The USA retained their women’s water polo crown at Rio 2016, while world champions Serbia defeated neighbours Croatia to win the men’s title for the first time.
The USA’s women’s water polo team capped a successful title defence with a 12-5 defeat of Italy in the final at the Olympic Aquatics Stadium, maintaining their record of having made it onto every podium since the event first appeared on the programme at Sydney 2000. Unbeaten in the group phase, both teams then eased through the knockout rounds, with the Italians dispatching China 12-7 in the quarter-finals and Russia 12-9 in the semis, and the holders beating Brazil 13-3 and then Hungary 14-10.
The Americans, who are reigning world champions, led the gold medal match from start to finish. Victorious in every major tournament they have contested since early 2014, the defending champions were never seriously threatened by the Athens 2004 gold medallists. One of the four USA players who also won gold at London 2012, Courtney Mathewson opened the scoring. Though Federica Radicchi levelled for the Italians, they struggled thereafter to subdue the powerful US attack.
A commanding 4-1 ahead at the end of the first quarter, the Olympic title holders were 5-3 to the good at half-time, and moved even further ahead thanks to goals from Kiley Neushul and Rachel Fattal early in the third quarter. Ashleigh Johnson then saved a penalty from Roberta Bianconi to all but seal the fate of the Italians, who had no way back into the game after starting the fourth and final quarter five goals adrift. In running out 12-5 winners, the all-conquering Americans broke the record for the most goals scored in an Olympic women’s final and also posted the highest winning margin for a final.
Taking third place on the podium were Russia, who edged European champions Hungary 7-6 in a tense penalty shootout to complete a 19-18 win and consign their opponents to fourth place for the third Games running.
In a thrilling high-scoring match that saw the lead and possession change hands continuously, the Hungarians looked to have one hand on the bronze when they moved into an 11-9 lead in the final quarter. The Russians levelled the scores, however, and though Rita Keszthelyi converted a late penalty to re-establish Hungary’s lead, Anastasia Simanovich fired home with just one second remaining to take the tie into a shootout that her side would ultimately edge.
Serbia take a long-awaited men’s gold
Famed for their tight defence and powerful shooting, Serbia clinched their first Olympic water polo gold, defeating reigning champions and arch rivals Croatia 11-7 in the final. The win crowned a remarkable recovery by the world champions, who came perilously close to an early exit in the group phase, after opening their campaign with two draws and a defeat. Regaining their poise, the Serbs then secured victories in their next two matches to squeeze through in fourth place. Croatia experienced fewer problems in their group, going through in second place after winning three games and losing to Spain and France.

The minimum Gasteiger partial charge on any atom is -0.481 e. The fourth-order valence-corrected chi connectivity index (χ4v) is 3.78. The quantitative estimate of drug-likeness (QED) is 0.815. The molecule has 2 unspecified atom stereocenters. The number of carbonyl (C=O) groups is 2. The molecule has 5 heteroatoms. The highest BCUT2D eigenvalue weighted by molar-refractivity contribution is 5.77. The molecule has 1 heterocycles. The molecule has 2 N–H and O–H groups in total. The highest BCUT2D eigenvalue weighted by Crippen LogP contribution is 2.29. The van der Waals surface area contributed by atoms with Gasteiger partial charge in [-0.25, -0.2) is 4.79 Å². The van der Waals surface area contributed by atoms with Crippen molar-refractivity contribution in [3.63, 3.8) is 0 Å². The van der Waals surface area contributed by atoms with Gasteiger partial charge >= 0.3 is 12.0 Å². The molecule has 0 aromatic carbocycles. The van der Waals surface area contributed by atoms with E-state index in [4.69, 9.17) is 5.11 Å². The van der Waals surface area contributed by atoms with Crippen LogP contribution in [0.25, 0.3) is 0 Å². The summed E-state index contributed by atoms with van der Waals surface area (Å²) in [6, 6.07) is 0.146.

On reaching the knockout phase, both sides shifted up a gear. The world champions beat Spain 10-7 in the last eight and then London 2012 runners-up Italy 10-8 in the semis, while the Croatians disposed of Brazil 10-6 before ending Montenegro’s run with a 12-8 win. Though both teams adopted an attacking approach in the duel for gold, it was the Serbs who made the most of their opportunities, with Dusan Mandic racking up four goals and Branislav Mitrovic stymieing the Croatians at the other end. A bronze medallist at the last two Olympics, Filip Filipovic added a brace to his side’s tally and was later named the most valuable player of the tournament. Speaking after Serbia’s eighth straight tournament win, a run that also includes the European Championships and has now been capped with the biggest title of them all, Filipovic said: “We’ve been pursuing this objective since the start of our careers. We’ve trained hard and we’ve been through a lot. This is a team with really formidable and very talented players.”
Gracious in defeat, Croatia coach Ivica Tudak acknowledged the superiority of the new Olympic champions: “We tried everything we could against them but they were just too physical and strong, as the result shows. We have a very young team right now, and I believe that 10 or 11 of the players will be back in Tokyo in four years’ time. I’m very optimistic about our chances in Japan.”We’ve been pursuing this objective since the start of our careers. We’ve trained hard and we’ve been through a lot. This is a team with really formidable and very talented players.Filip Filipovic Serbia
In the match for bronze, Italy beat Montenegro 12-10, with Matteo Aicardi’s late strike sealing the medal for the Italians and leaving their opponents in fourth place for the third Games running. “We deserved that medal,” said Italy’s Stefano Tempesti, who was appearing in his fifth consecutive Games since Sydney 2000. “We weren’t expected to win because Montenegro are a great side with some fantastic players. But we stuck together and played as a team, and that’s what brought us the medal in the end.”